21/09/2020

Bubastis

All will be ready there, and thou shalt have thy pleasure of me, and no one in the world shall know it, and I shall not have acted like a woman of the streets.`” When the page had returned to Setna, he repeated to him all the words that she had said without exception, and he said, “Lo, I am satisfied.” But all who were with Setna began to curse.

Setna caused a boat to be fetched; he embarked, and delayed not to arrive at Bubastis. He went to the west of the town, until he came to a house that was very high; it had a wall all round it, it had a garden on the north side, there was a flight of steps in front of it. Setna inquired saying. “Whose is this house?” They said to him, “It is the house of Tbubui.”

Setna entered the grounds, and he marveled at the pavilion situated in the garden while they told Tbubui; she came down, she took the hand of Setna, and she said to him, “By my life the journey to the house of the priest of Bastit, lady of Ankhut

Temple Ptah

Then Setna went to the King, and told him everything that had hap to him with the book. And the King said to Setna, “Take back the book to the grave of Na.nefer.ka.ptah, like a prudent man, or else he will make you bring it with a forked stick in your hand, and a firepan on your head.” However, Setna would not listen to him; and when Setna had unrolled the book, he did nothing on earth but read it to everybody.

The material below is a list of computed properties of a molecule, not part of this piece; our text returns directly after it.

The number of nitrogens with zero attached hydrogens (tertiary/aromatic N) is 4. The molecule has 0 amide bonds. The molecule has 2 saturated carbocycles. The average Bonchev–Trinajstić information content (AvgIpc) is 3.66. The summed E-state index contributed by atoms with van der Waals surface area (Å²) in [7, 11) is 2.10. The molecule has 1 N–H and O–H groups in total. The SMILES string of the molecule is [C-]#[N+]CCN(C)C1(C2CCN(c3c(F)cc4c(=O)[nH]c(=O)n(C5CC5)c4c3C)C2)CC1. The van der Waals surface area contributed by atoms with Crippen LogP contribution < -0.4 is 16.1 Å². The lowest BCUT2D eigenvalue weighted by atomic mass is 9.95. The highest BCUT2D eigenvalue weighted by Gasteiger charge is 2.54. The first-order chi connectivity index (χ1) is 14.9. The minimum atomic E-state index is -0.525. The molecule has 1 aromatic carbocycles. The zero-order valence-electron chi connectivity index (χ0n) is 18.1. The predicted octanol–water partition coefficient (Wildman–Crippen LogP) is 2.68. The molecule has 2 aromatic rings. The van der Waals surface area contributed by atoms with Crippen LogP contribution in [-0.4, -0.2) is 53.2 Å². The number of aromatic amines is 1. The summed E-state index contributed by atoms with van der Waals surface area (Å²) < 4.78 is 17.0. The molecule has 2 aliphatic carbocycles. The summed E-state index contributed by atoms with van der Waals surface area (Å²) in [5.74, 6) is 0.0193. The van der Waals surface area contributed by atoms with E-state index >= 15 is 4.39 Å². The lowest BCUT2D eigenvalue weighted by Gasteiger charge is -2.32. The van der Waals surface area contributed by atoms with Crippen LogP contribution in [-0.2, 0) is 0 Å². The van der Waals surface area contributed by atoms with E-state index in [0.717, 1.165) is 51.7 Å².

After that it happened one day, when Setna was walking near the temple of Ptah, lie saw a woman of such beauty that another could not be found to equal her. On her there was much gold, and with her were fifty-two servants. From the time that Setna beheld her, he no longer knew the part of the world he lived in. He called his page, saying, “Do not delay going to the place where that woman is and finding out who she is.” The young page made no delay. He addressed the maidservant who walked behind her, and questioned her, “What person is that?” She said to

North Koptos

“He turned to the haven, and sailed down, and delayed not in the north of Koptos. When he was come to the place where we fell into the river, he said to his heart: `shall I not better turn back again to Koptos that I may lie by them? For, if not, when I go down to Memphis, and the King asks after his children, what shall I say to him? Can I tell him, “I have taken your children to the Thebaid, and killed them, while I remained alive, and I have come to Memphis still alive”?

Then he made them bring him a linen cloth of striped byssus; he made a band, bound the book firmly, and tied it upon him. Na.nefer.ka.ptah then went out of the awning of the royal boat and fell into the river. He cried on Ra; and all those who were on the bank made an outcry, saying: `Great woe! Sad woe! Is he lost, that good scribe and able man that has no equal?`

“The royal boat went on, without anyone on earth knowing where Na.nefer.ka.ptah was. It went on to Memphis, and they

Neighbor part 4

Husband! He had never thought of that.Suddenly a cold sweat appeared on his brow. He went out and roamed until dawnaround the quiet, moonlit lake, filled with the reflection of bright starswhich resembled greenish sparkling fireflies.

He was just about to lie down, when a tap,tap, tap sounded on the window pane. His charming neighbor appeared, just likethe dawn, golden and blushing, rose-like and white, in a lace morning gown, herlovely blue eyes still heavy with sleep. She held a little finger to her red,sinful lips, luscious and sanguine, as a sign of silence.

“I found no peace throughout the night,” hewhispered, pale and weary.